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Data journalist G. Elliott Morris talks polling on campus

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At a panel about public opinion polling, called “Is Polling Good for Democracy?” executive director of the Data-Driven Social Science Initiative Edward Freeland ’92 introduced G. Elliott Morris, a data journalist for The Economist to discuss his new book “Strength in Numbers.” The panel was sponsored by the Princeton Survey Research Center (PSRC) and the Center for the Study of Democratic Politics (CDSP).

At the start of the panel, Morris said his book was originally supposed to explain the “catastrophic” polling results that incorrectly predicted the 2016 election, when most every public poll predicted a victory for Hillary Clinton. Morris told attendees that his book had to be “basically rewritten” after the 2020 presidential election.


“I had to rewrite about half [of the book] to explain how polls work,” Morris said. The revised text is what he calls a “defense” of polling as an essential tool for democracy.

“Legislators do [pay attention to polls] and do rely on public opinion, '' he said. 

Morris, however, cautioned that that polling is inherently uncertain. “[Fewer] than five percent of citizens that pollsters reach out to answer phones. Those they do talk to aren’t always representative,” he said. “What pollsters don’t know is that they must extrapolate.”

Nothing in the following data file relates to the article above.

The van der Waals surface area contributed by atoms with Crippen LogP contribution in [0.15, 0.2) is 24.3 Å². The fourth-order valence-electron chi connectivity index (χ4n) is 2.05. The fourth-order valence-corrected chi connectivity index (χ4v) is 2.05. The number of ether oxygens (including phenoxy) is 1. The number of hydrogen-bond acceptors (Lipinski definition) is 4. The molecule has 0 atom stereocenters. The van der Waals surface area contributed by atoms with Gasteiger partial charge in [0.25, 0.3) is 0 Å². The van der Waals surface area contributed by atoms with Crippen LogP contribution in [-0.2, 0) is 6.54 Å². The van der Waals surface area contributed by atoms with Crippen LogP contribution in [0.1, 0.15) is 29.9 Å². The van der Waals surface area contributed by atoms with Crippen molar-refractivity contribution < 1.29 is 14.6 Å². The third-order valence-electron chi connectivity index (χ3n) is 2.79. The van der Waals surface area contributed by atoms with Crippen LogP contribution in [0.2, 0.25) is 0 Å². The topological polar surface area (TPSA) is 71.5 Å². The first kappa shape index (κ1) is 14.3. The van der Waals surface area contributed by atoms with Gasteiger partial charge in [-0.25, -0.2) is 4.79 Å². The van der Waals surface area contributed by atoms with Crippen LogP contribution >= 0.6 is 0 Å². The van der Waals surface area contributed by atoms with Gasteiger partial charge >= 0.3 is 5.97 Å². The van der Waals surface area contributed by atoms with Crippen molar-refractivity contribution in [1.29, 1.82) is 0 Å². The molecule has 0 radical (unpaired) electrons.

He further explained that the more extrapolation that pollsters need to perform, the more the margin of error grows. 

In an interview with The Daily Princetonian prior to the panel, Morris said that part of the public’s misunderstanding of how polling works is due to media organizations’ portrayal of elections and polling data. Polls, Morris explained, don’t translate well to the media’s coverage of elections as “horse race[s].” 

“It requires a lot of hard information to understand,” he added. “There is not a [data journalist] in every newsroom,” Morris said. 


Morris shared at the panel, and in his interview with the ‘Prince,’ that he was “lucky” to have the chance to present after the elections as it allowed him a chance to debrief with students after the “misfires” that occurred in 2016, and 2020.  

“Young people are fed a narrative that they don’t matter. But individual people do matter.” Morris told the ‘Prince.’  

“People should know that the polls are tools for them. And journalists should know that polls are for the people.”

The panel was held on Nov. 17 in Robertson Hall Bowl 016 from 4:30 to 6 p.m.

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Jasmyn Dobson is a staff writer for the ‘Prince’ who often covers SPIA. 

Please direct any corrections requests to corrections[at]dailyprincetonian.com.